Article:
Lori Loughlin Gets Bad News as Prosecutors Release Photos She Used to Get Her Daughters Into College

It's not looking good for the 'Fuller House' star

Disgraced “Fuller House” actress Lori Loughlin got some bad news this week when prosecutors released the rowing photos that she used to get her daughters into the University of Southern California as members of the crew team, even though neither girl had ever rowed before.

Fox News reported that the FBI obtained court documents on Wednesday that include photos of Isabella and Olivia Jade Giannulli dressed in workout gear using an ERG machine in order to make it more believable that they were rowers so that they could be admitted to the school. The documents also included emailed correspondence between Loughlin’s husband Mossimo Giannulli and William “Rick” Singer, the mastermind behind the scheme.

The correspondence, which occurred in August of 2016, shows Singer telling Giannulli and Loughlin that he was making a coxswain portfolio for one of their daughters, adding that “it would probably help to get a picture with her on an ERG in workout clothes like a real athlete too.”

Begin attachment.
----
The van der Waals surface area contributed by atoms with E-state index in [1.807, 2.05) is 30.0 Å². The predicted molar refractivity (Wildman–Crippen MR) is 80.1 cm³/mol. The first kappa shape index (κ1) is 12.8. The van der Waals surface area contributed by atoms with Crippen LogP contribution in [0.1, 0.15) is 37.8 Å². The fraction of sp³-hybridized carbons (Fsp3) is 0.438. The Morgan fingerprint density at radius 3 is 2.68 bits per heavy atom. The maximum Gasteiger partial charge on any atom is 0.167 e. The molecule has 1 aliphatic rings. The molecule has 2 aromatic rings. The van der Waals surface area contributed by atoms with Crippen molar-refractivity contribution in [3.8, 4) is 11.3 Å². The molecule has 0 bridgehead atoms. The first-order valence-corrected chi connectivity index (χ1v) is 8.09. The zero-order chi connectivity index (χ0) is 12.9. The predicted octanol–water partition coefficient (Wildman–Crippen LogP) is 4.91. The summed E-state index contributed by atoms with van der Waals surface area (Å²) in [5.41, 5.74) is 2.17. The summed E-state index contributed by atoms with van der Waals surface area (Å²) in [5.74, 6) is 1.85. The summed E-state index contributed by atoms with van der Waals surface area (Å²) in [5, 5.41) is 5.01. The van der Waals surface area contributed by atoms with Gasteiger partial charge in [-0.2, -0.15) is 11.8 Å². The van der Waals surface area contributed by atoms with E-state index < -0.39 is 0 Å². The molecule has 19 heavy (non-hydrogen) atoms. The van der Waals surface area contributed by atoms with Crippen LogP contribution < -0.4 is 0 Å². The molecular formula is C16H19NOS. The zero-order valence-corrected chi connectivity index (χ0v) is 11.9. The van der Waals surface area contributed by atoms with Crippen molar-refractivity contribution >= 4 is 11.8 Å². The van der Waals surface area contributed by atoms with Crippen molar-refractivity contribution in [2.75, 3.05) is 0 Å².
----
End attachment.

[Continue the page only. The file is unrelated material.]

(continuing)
“Fantastic. Will get all,” Giannulli replied.

Giannulli sent a photo of one of his daughters on the machine to Singer in July of 2017, cc’ing Loughlin on the thread.

Loughlin and Giannulli are each facing 45 years in prison after being hit with numerous fraud and bribery charges for their role in the college admissions scandal. The couple have plead not guilty to all charges, claiming that they had thought the $50,000 they gave Singer was being used to make a legitimate donation to USC, rather than as bribe money for officials.

Loughlin and her husband have claimed that prosecutors have been withholding evidence that would prove they are innocent, but this week, the prosecution denied that they had done this. The couple has claimed that the prosecution withheld notes in which Singer claimed that FBI officials had directed him to claim that the parents involved in the case knew about the bribes when this was not actually true.

“In a sprawling, fast-moving prosecution, the failure to produce the notes earlier was simply a mistake,” Assistant U.S. Attorney Steven E. Frank wrote in the new filing. “The defendants have suffered no prejudice, and their suggestion that the notes somehow ‘exonerate’ them, or reveal that the evidence against them was fabricated, is demonstrably false.”

Loughlin and Giannulli are set to go to trial later this year.

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